Orson Welles put Mank under contract to write the first draft screenplay for "Citizen Kane" under the supervision of  John Houseman. Mank is former partner in the Mercury Theatre, Welles's former partner in the Mercury Theatre. At his new residence, Mank recieved a phone call from Orson Welles:

Orson Welles: Ready and willing to hunt the great white whale?

Mank: Just call me Ahab.

What's the purpose of "Moby Dick" reference here?

  • 1
    They are asking about a reference, so I added reference tag. Don't understand why someone removed it??? Commented Oct 17, 2021 at 15:33
  • Also just doing a quick google search, turns out that Wells adapted a meta-play of Moby Dick in the 50's, and later in the 70's, attempted to adapt it to film, but it was never finished. Now I haven't seen Mank to be able to better connect the dots on why that is significant to it's plot, so I will let someone else answer that. Commented Oct 17, 2021 at 15:40

1 Answer 1


Welles is commissioning a movie about Kane which is a thinly veiled reference to William Randolph Hearst who, through his ownership of a media empire was incredibly powerful in Hollywood and California (if not the United States).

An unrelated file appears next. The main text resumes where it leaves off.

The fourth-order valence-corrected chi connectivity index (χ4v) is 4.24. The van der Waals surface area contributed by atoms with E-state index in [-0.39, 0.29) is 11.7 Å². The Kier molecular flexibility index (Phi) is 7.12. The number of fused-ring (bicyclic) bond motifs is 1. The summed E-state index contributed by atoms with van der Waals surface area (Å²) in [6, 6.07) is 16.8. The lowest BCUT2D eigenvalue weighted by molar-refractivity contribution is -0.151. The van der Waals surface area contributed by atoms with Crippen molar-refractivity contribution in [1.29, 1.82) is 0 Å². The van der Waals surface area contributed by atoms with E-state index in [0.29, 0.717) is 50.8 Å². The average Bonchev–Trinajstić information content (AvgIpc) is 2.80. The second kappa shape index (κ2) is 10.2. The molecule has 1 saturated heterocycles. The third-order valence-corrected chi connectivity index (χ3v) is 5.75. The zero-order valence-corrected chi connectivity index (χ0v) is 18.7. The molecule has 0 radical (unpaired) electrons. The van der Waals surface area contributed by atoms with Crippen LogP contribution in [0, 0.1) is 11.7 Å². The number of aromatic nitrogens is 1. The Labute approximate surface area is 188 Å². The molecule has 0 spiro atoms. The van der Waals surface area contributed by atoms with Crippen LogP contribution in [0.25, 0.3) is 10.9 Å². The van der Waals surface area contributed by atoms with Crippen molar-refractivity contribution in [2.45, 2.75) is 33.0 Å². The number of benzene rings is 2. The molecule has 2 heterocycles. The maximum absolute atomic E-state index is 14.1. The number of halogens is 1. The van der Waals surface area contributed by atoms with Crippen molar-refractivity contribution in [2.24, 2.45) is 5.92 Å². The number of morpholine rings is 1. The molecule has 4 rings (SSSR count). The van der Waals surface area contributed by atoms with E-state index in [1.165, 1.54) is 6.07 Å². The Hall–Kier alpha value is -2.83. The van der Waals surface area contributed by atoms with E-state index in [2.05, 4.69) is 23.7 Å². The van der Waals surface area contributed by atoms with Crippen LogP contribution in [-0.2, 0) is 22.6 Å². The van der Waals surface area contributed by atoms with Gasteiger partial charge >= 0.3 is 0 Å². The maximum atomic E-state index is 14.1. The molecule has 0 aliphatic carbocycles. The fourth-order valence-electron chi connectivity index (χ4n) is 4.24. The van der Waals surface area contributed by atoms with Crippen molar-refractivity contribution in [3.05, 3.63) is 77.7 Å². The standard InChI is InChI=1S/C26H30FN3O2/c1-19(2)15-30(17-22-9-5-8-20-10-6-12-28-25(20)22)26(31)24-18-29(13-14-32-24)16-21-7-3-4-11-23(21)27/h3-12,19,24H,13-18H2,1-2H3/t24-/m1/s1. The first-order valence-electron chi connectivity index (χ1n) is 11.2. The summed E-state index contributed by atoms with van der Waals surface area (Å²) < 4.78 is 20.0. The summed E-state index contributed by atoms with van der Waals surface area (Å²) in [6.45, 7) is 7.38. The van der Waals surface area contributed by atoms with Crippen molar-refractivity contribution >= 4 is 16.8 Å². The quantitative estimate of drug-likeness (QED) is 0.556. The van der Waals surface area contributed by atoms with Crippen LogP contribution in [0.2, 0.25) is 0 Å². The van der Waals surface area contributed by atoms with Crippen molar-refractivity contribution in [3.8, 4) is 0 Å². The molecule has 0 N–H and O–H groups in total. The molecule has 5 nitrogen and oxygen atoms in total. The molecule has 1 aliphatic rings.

He was considered untouchable due to his ability to cause damage to his detractors careers and prospects,

The movie was not going to be complimentary to Hearst and so attacking him was similar to hunting the Great White Whale, Moby Dick.

Mankiewitz was writing the story/screenplay and so could be considered the captain of the ship hunting the whale, hence, Ahab.

The film Citizen Kane (released on May 1, 1941) is loosely based on Hearst's life. Welles and his collaborator, screenwriter Herman J. Mankiewicz, created Kane as a composite character, among them Harold Fowler McCormick, Samuel Insull and Howard Hughes. Hearst, enraged at the idea of Citizen Kane being a thinly disguised and very unflattering portrait of him, used his massive influence and resources to prevent the film from being released—all without even having seen it. Welles and the studio RKO Pictures resisted the pressure but Hearst and his Hollywood friends ultimately succeeded in pressuring theater chains to limit showings of Citizen Kane, resulting in only moderate box-office numbers and seriously impairing Welles's career prospects.


It should perhaps be noted that this is a meta reference to the first line of Moby Dick.

"Call me Ishmael".

You must log in to answer this question.

Not the answer you're looking for? Browse other questions tagged .